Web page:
Later in the day, I sort of was thinking about what death meant to my grandmother versus what death meant to me. And a rate as we eat of lobster, fried diavolo and linguini vongole. I thought of grandma. She had been born in a different century in a town that was most likely wiped away by an earthquake in a country she never saw again. She traveled by boat to New York as a teenager and had an arranged marriage to my cruel grandfather. She lived her life cooking, cleaning, working and raising her children after she was widowed. She went to church, to the market. She got old and then she died. Brother Bernard was sure she was a child of God and that God would take care of her for eternity. After all the suffering she had endured in this life, it hardly seems fair. Why did she have to suffer so much while on this earth? I tried to take comfort in the fact that there was the possibility of reward and death. And I thought of bee buzzing lazily in the flowers of her death. I wondered if a bee was indeed hauling to the world beyond offering hope of the sweet hereafter. I wondered if she would get to heaven just because she believed in it. I knew she was dead and in that dark, scary hole in the ground next to the old coffin that held her not so beloved husband. I knew that the idea of life after death was not one I could hold on to, not even for the comfort it could bring. I hadn’t liked to cough in the grave or the whole ritual that we had just gone through. I would be cremated. That was for sure. I can take comfort in that. As for my grandmother, if there was comfort for her in death, I hoped she had found it. But there was in the finality that I saw in death or in the eternity that she saw in it. 

What I like most about the book are all of these Welspun stories of your childhood about trying to fit in when everybody else was religious and you weren’t. Also throughout your whole life. What it strikes me, though, is you never really felt the need to get into fisticuffs with people about them believing things unlike you believed, about people believing things you thought were nonsense. 

One of the reasons that I never engaged in any real debate with people was because I was fairly terrified of the subject of religion. I knew from an early age that I was very ill equipped to discuss it or even to understand it. It remained a fairly taboo and sort of deep, dark mystery subject to me for much of my life. 

It wasn’t until I was in my 20s and confronted by my in-laws and challenged by them that I really started to feel that I needed to define more who I was. And, you know, now if somebody wanted to debate me, I would feel a lot more comfortable. But that’s partly because I’m more confident about who I am.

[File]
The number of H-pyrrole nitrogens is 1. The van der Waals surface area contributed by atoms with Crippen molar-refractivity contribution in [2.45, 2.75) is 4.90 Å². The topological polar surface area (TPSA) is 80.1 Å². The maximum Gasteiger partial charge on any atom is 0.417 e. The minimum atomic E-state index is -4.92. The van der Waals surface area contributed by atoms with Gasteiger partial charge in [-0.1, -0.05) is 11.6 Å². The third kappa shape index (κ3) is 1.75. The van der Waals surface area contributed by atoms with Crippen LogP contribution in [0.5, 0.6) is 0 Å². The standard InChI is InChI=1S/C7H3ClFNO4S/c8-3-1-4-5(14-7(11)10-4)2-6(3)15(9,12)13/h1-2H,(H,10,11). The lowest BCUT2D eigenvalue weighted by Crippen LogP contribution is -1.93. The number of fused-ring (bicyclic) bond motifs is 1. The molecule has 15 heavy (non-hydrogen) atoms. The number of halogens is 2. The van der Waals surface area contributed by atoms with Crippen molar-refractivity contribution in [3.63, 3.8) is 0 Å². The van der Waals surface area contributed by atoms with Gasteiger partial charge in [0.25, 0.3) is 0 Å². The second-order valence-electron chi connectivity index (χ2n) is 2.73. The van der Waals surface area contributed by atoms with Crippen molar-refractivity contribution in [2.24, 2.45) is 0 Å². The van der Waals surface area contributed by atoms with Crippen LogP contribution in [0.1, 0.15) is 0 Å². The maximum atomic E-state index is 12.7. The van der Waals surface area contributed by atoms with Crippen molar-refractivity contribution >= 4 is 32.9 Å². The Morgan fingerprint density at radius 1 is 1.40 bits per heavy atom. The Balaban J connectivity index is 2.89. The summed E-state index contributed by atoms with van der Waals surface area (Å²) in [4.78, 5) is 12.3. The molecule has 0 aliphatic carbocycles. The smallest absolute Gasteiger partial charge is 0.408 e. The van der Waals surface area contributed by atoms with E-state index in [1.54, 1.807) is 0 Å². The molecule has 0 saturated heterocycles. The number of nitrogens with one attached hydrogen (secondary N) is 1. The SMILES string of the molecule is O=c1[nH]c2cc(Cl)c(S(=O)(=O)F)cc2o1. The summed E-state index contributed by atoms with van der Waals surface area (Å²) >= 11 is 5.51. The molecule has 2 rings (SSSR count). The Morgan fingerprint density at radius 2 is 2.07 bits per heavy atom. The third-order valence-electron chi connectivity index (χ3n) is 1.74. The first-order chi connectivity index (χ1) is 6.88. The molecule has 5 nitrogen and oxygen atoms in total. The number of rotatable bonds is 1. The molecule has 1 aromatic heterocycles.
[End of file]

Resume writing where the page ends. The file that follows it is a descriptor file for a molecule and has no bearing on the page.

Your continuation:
Do you think it’s important that if you develop that kind of confidence that you do engage in this kind of cultural competition in our society? Call it the culture wars, but it doesn’t have to be around those issues like stem cell research or cloning. It could just be about these big questions. Does God exists? Do we live after death? Do you think it’s important that people talk about these things even if you didn’t talk about them yourself earlier on? 

I think that religion is a deeply personal subject. I’ve never really understood why anybody wants to put religion into a public forum. 

Of course, and I’ve written a book about my beliefs. 

So that’s a bit of a statement. However, I do think that it’s time for us to have more productive discussions about religion. 

I think what we really need to do is understand one another, believers and nonbelievers. And then I think we need to move on in as much as that’s possible. And I know for a small faction of each group, that will not be possible. But I think there are many of us who don’t really want to fight. 

We just want to make our culture stronger and our society better. And I really do think that I’m one of those people. 

You seem unlike some of my best friends who call them village atheists, maybe, whose idea of a good time is just getting together with people who disagree with them about God and arguing it out all night, all day long. 

You talk about your sister in law and how she was religious and confronted you and in a sense told you you were wrong to not be religious. How do you navigate that territory when someone you love or someone in your family believes so, unlike you, regarding these fundamental issues? 

Well, one thing you can do is write a book about that. And that’ll really so am I. 

I have struggled on a very personal level with that because of my family, my husband’s family, rather, my family. Obviously, when you read the book, you will see they are much like me. 

But I think that without respect, we are lost.